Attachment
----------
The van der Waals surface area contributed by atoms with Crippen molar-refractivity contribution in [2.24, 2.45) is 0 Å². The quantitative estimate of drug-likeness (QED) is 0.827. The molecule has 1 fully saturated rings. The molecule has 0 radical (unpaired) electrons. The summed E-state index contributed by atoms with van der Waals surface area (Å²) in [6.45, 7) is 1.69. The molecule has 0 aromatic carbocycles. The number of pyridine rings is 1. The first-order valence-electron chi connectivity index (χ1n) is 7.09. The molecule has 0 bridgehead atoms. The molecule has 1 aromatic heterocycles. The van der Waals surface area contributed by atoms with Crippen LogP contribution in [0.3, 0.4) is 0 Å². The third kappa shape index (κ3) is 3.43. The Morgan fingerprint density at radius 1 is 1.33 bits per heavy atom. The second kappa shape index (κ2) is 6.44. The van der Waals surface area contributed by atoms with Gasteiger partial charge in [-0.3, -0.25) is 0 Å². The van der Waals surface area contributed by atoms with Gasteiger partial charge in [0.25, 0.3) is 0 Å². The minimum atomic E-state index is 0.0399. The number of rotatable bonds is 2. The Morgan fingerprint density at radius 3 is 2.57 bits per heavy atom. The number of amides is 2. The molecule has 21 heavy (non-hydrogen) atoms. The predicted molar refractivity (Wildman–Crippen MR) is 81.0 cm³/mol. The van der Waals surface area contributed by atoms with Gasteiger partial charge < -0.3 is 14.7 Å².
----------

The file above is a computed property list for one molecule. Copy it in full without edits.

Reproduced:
The van der Waals surface area contributed by atoms with Crippen molar-refractivity contribution in [2.24, 2.45) is 0 Å². The quantitative estimate of drug-likeness (QED) is 0.827. The molecule has 1 fully saturated rings. The molecule has 0 radical (unpaired) electrons. The summed E-state index contributed by atoms with van der Waals surface area (Å²) in [6.45, 7) is 1.69. The molecule has 0 aromatic carbocycles. The number of pyridine rings is 1. The first-order valence-electron chi connectivity index (χ1n) is 7.09. The molecule has 0 bridgehead atoms. The molecule has 1 aromatic heterocycles. The van der Waals surface area contributed by atoms with Crippen LogP contribution in [0.3, 0.4) is 0 Å². The third kappa shape index (κ3) is 3.43. The Morgan fingerprint density at radius 1 is 1.33 bits per heavy atom. The second kappa shape index (κ2) is 6.44. The van der Waals surface area contributed by atoms with Gasteiger partial charge in [-0.3, -0.25) is 0 Å². The van der Waals surface area contributed by atoms with Gasteiger partial charge in [0.25, 0.3) is 0 Å². The minimum atomic E-state index is 0.0399. The number of rotatable bonds is 2. The Morgan fingerprint density at radius 3 is 2.57 bits per heavy atom. The number of amides is 2. The molecule has 21 heavy (non-hydrogen) atoms. The predicted molar refractivity (Wildman–Crippen MR) is 81.0 cm³/mol. The van der Waals surface area contributed by atoms with Gasteiger partial charge < -0.3 is 14.7 Å².